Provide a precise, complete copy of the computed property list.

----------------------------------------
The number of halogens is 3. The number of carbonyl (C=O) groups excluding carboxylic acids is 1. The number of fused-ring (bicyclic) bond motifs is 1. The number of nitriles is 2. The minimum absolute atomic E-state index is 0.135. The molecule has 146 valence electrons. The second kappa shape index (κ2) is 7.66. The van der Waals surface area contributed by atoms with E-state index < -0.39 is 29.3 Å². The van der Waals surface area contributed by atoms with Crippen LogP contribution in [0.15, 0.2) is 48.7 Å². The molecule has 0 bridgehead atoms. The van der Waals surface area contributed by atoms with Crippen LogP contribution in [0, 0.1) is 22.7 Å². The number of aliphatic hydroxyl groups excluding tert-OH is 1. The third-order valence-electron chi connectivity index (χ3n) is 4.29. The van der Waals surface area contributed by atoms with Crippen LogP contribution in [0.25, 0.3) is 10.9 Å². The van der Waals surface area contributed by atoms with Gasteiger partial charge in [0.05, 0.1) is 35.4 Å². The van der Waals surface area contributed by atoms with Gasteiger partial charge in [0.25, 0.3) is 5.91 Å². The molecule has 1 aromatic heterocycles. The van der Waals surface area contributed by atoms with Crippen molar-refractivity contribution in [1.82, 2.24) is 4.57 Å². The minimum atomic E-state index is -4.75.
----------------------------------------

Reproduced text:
The number of halogens is 3. The number of carbonyl (C=O) groups excluding carboxylic acids is 1. The number of fused-ring (bicyclic) bond motifs is 1. The number of nitriles is 2. The minimum absolute atomic E-state index is 0.135. The molecule has 146 valence electrons. The second kappa shape index (κ2) is 7.66. The van der Waals surface area contributed by atoms with E-state index < -0.39 is 29.3 Å². The van der Waals surface area contributed by atoms with Crippen LogP contribution in [0.15, 0.2) is 48.7 Å². The molecule has 0 bridgehead atoms. The van der Waals surface area contributed by atoms with Crippen LogP contribution in [0, 0.1) is 22.7 Å². The number of aliphatic hydroxyl groups excluding tert-OH is 1. The third-order valence-electron chi connectivity index (χ3n) is 4.29. The van der Waals surface area contributed by atoms with Crippen LogP contribution in [0.25, 0.3) is 10.9 Å². The van der Waals surface area contributed by atoms with Gasteiger partial charge in [0.05, 0.1) is 35.4 Å². The van der Waals surface area contributed by atoms with Gasteiger partial charge in [0.25, 0.3) is 5.91 Å². The molecule has 1 aromatic heterocycles. The van der Waals surface area contributed by atoms with Crippen molar-refractivity contribution in [1.82, 2.24) is 4.57 Å². The minimum atomic E-state index is -4.75.